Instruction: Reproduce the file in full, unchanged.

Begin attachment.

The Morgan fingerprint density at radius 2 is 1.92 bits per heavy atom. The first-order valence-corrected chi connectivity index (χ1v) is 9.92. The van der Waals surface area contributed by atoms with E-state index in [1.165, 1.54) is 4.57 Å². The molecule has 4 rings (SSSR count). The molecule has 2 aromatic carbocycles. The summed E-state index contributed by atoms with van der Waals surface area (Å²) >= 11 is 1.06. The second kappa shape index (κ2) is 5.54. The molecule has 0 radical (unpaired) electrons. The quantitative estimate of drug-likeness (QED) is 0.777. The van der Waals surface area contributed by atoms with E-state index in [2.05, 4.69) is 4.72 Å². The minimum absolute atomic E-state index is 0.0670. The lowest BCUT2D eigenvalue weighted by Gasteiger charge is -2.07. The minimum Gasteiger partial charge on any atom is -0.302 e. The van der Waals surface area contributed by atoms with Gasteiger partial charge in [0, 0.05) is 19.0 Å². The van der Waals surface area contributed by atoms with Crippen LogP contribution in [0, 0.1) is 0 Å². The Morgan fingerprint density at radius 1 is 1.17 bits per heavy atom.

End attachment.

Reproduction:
The Morgan fingerprint density at radius 2 is 1.92 bits per heavy atom. The first-order valence-corrected chi connectivity index (χ1v) is 9.92. The van der Waals surface area contributed by atoms with E-state index in [1.165, 1.54) is 4.57 Å². The molecule has 4 rings (SSSR count). The molecule has 2 aromatic carbocycles. The summed E-state index contributed by atoms with van der Waals surface area (Å²) >= 11 is 1.06. The second kappa shape index (κ2) is 5.54. The molecule has 0 radical (unpaired) electrons. The quantitative estimate of drug-likeness (QED) is 0.777. The van der Waals surface area contributed by atoms with E-state index in [2.05, 4.69) is 4.72 Å². The minimum absolute atomic E-state index is 0.0670. The lowest BCUT2D eigenvalue weighted by Gasteiger charge is -2.07. The minimum Gasteiger partial charge on any atom is -0.302 e. The van der Waals surface area contributed by atoms with Gasteiger partial charge in [0, 0.05) is 19.0 Å². The van der Waals surface area contributed by atoms with Crippen LogP contribution in [0, 0.1) is 0 Å². The Morgan fingerprint density at radius 1 is 1.17 bits per heavy atom.